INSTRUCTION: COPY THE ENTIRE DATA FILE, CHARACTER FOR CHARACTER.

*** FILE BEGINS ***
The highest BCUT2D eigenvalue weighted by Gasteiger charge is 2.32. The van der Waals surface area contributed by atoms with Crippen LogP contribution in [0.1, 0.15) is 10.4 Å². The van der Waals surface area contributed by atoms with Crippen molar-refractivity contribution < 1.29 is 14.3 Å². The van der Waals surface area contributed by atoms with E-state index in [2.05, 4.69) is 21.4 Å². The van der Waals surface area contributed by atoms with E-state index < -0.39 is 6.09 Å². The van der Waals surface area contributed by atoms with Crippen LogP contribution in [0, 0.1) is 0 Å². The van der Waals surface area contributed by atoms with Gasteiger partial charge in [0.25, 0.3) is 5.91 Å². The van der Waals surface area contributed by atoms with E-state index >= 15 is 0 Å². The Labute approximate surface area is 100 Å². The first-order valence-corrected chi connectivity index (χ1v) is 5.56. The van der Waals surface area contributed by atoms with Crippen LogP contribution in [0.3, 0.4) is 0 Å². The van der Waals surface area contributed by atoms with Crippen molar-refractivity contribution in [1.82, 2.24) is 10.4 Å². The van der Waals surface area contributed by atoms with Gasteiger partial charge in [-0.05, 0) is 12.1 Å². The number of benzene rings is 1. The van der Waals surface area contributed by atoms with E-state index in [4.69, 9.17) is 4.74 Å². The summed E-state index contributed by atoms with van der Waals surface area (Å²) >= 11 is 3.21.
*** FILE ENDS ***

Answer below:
The highest BCUT2D eigenvalue weighted by Gasteiger charge is 2.32. The van der Waals surface area contributed by atoms with Crippen LogP contribution in [0.1, 0.15) is 10.4 Å². The van der Waals surface area contributed by atoms with Crippen molar-refractivity contribution < 1.29 is 14.3 Å². The van der Waals surface area contributed by atoms with E-state index in [2.05, 4.69) is 21.4 Å². The van der Waals surface area contributed by atoms with E-state index < -0.39 is 6.09 Å². The van der Waals surface area contributed by atoms with Crippen LogP contribution in [0, 0.1) is 0 Å². The van der Waals surface area contributed by atoms with Gasteiger partial charge in [0.25, 0.3) is 5.91 Å². The van der Waals surface area contributed by atoms with E-state index >= 15 is 0 Å². The Labute approximate surface area is 100 Å². The first-order valence-corrected chi connectivity index (χ1v) is 5.56. The van der Waals surface area contributed by atoms with Crippen LogP contribution in [0.3, 0.4) is 0 Å². The van der Waals surface area contributed by atoms with Crippen molar-refractivity contribution in [1.82, 2.24) is 10.4 Å². The van der Waals surface area contributed by atoms with Gasteiger partial charge in [-0.05, 0) is 12.1 Å². The number of benzene rings is 1. The van der Waals surface area contributed by atoms with E-state index in [4.69, 9.17) is 4.74 Å². The summed E-state index contributed by atoms with van der Waals surface area (Å²) >= 11 is 3.21.